To complement the excellent answer by Ofer Zeitouni, let me offer a functional analysis perspective. We want to define an integral of the following form: $\int F(W_t)dW_t=\int F(W_t)W'_tdt$, say, for a nice $F$. We can ask, generally, when is the integral $\int G(t)H(t)dt$ naturally defined? An obvious answer is: whenever $G$ belongs to some function space and $H$ belongs to the dual of that space. Then, in particular, any "reasonable" approximation scheme $\int G_n(t)H_n(t)dt$, where $G_n,H_n$ approximate $G,H$ in their corresponding spaces, will produce the same result.

Which function spaces are we talking about? Well, note that $W'_t$ only makes sense as a distribution, and $F(W_t)$ has the same regularity as $W_t$, that it, it is not smooth. Therefore, "soft" tools like Schwarz spaces will not do. A natural scale is then that of Sobolev spaces; a function $f$ is in $H^s$ if $(1+|\xi|^2)^\frac{s}{2}\hat{f}(\xi)$ is square integrable; to a very rough first approximation this means that $f$ is (almost) s-Holder continuous. It is then clear that the dual of $H^s$ is $H^{-s}$, and that differentiation takes away $1$ from $s$. This implies that the integral $\int F(W_t)W'_t dt$ would be naturally defined if we had $W_t\in H^s$ for some $s\geq\frac12$. But by Wiener's construction, we control the Fourier coefficients very well: we know that $\hat{W}(n)=\text{sgn}(n)n^{-1}\zeta_{|n|}$, where $\zeta_n$ are i. i. d. Gaussians, and so, we are essentially asking for which $s$ does the series $\sum_n \zeta^2_n (1+n^2)^sn^{-2}$ converge. The answer is provided by Kolmogorov's three series theorem: it converges (almost surely) if and only if the series of expectations and of variances converge, which happens if and only if $s<\frac12$. So, the condition we are after fails just barely.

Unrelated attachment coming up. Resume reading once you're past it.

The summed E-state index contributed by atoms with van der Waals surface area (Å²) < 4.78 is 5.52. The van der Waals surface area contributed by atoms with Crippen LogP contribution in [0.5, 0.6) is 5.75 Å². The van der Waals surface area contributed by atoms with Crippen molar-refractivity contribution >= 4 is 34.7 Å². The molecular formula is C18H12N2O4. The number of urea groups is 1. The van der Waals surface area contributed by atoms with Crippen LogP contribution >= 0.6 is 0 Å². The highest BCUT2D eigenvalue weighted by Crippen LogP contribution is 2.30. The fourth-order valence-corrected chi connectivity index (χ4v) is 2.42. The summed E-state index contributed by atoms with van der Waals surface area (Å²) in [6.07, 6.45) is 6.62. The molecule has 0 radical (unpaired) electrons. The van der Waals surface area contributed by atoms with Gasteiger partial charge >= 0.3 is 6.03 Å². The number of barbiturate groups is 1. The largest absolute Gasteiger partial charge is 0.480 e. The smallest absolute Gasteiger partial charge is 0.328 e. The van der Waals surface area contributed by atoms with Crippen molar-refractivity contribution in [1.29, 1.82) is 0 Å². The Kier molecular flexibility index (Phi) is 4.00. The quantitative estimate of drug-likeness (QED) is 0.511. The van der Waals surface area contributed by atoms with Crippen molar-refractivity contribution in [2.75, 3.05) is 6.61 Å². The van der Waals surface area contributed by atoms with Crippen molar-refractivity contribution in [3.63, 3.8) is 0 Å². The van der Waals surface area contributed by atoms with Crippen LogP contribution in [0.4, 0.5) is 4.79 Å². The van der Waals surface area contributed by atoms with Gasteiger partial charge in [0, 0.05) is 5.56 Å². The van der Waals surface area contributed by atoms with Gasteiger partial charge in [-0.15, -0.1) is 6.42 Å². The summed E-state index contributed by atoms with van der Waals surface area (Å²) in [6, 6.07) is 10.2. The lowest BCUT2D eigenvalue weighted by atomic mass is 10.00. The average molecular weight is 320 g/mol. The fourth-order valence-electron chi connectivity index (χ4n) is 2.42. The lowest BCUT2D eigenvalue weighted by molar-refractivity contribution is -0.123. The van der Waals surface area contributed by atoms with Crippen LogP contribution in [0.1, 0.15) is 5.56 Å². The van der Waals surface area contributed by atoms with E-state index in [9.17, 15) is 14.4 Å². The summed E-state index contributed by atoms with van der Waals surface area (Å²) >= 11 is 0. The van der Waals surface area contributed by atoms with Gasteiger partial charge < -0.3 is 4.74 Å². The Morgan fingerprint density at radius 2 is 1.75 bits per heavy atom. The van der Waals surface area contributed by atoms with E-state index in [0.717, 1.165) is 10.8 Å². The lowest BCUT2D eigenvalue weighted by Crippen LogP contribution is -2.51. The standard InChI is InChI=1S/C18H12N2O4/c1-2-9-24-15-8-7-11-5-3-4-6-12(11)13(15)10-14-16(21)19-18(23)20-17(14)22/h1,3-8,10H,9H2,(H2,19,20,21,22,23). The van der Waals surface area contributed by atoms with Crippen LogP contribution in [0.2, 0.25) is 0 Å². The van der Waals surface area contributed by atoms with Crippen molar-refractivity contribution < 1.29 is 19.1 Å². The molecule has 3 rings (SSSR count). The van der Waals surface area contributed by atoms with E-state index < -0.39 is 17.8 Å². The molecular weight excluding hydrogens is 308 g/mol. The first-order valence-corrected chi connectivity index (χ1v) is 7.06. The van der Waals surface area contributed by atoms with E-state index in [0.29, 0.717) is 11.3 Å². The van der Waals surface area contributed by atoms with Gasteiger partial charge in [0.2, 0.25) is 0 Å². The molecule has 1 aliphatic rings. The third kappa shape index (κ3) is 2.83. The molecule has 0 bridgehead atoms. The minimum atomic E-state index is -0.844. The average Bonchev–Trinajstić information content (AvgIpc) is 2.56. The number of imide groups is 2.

This explains why we cannot define the integral $\int F(W_t)dW_t$ "pathwise" just by applying Riemann, Lebesgue or whatever integration to each realization. But also the fact that the required condition is just barely missed indicates why something like Ito integration, exploiting randomness additionally, has a chance to work.

thinkyou can find a discussion in Hagen Kleinert's path integral bible. I also see a discussion in M Chaichian, A Demichev, "Path Integrals in Physics: Volume I Stochastic Processes and Quantum Mechanics" section 2.2.5 $\endgroup$